Ever wondered why wine glasses are particular shapes?
Why Champagne glasses are flutes and red wine glasses more bulbous, for instance?
Getting the glassware absolutely right was something to which the team at Cheval Blanc wine bar and kitchen gave considerable thought before opening.
A great wine will taste good in almost any vessel, but will taste a whole lot better if it’s served in a glass designed to highlight its strengths.
And even better if the glass is easy on the eye and beautiful to hold, too.
Here are the basics.
Typically, white wine is served in smaller bowled glasses that better maintain its cool temperature, preserve its floral aromas and deliver those aromas to the drinker.
Meanwhile, their long stems give drinkers something to tenderly hold so their hands don’t warm up the chilled wine.
Red wine is better served in larger bowled glasses that let the ethanol – the alcohol – evaporate more readily and which allow the wine’s aromas to be appreciated by the drinker.
The wider opening of red wine glasses also allow the wine to taste smoother.
Flutes, as well as looking elegant, of course, help preserve the bubbles in fizz and channel them to the tip of the lucky drinker’s tongue.
The long, narrow bowl allows the bubbles to travel further upwards, adding to the aesthetic thrill of spring Champagne and other parking wines.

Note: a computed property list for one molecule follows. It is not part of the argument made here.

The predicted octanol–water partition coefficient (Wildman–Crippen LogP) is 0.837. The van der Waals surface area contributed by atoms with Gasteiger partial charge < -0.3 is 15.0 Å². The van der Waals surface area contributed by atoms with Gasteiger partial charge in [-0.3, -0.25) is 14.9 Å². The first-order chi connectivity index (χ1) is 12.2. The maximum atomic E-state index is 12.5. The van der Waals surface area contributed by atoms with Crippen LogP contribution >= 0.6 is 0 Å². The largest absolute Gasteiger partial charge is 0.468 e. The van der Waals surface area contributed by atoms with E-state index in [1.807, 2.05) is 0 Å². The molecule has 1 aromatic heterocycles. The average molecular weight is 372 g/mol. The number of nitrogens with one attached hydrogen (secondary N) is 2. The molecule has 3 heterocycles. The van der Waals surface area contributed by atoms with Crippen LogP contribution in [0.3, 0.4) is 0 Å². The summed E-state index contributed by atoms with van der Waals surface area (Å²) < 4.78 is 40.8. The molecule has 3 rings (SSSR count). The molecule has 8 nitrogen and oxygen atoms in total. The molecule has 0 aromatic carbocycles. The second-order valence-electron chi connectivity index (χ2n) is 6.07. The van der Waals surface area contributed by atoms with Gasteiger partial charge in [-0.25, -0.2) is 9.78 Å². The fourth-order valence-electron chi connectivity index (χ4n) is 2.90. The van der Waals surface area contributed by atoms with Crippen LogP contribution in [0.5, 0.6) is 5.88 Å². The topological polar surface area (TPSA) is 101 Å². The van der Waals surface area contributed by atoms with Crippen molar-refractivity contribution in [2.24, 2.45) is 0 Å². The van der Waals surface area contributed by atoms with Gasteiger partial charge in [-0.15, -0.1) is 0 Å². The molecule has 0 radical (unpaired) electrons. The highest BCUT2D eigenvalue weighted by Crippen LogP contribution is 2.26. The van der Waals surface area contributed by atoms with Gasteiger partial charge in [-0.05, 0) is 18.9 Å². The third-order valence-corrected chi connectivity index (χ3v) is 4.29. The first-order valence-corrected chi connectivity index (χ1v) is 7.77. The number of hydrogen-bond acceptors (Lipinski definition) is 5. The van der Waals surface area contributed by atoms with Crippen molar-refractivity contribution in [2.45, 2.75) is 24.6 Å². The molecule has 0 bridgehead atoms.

Beyond these general guidelines there are glasses for particular styles of red or white wine.
Glass for Bordeaux reds, for instance, are tall with a broad bowl.
This suits tall full-bodied reds made from grapes such as cabernet sauvignon or syrah because it directs the gorgeous stuff to the back of the mouth.
Meanwhile, Burgundy glasses are broader, with a larger bowl to gather the arms of more delicate reds made with pinot noir.
This time the wine is directed to the tip of the tongue.
Abigail Connolly, general manager and sommelier at Cheval Blanc, said: “We thought long and hard about the glassware we’d use, testing lots of different glasses with lots of different wines and cocktails.
“Clearly our choice has worked because customer after customer has asked who supplied the glasses for the wines and cocktails they’ve enjoyed.”
The answer is John Jenkins, whose clients include renowned restaurants such as Dinner by Heston Blumenthal, Marcus Wareing, The Waterside Inn, Le Gavroche, The Ivy and Hakkasan and fabulous hotels such as The Lanesborough, The Ritz, Brown’s, Claridges and The Connaught.
The company, based in Petersfield, Hampshire, and founded way back in 1901, is renowned for products that are both stylish and practical.
“Not only did we decide that these glasses perfectly showcased our fantastic drinks – we also thought that they looked and felt absolutely amazing, too,” added Abigail.
“Their eye-catching – but practical – shapes, their beautiful craftsmanship and the superb quality of the glass add to the pleasure of drinking to Cheval Blanc.
“And there’s the added bonus that they’re made in England, so we’re supporting an industry that has a long and distinguished heritage in this country.”
145 Alcester Road, Moseley, Birmingham B13 8JP. 0121 449 6344.
I’m working on a freelance basis with Cheval Blanc.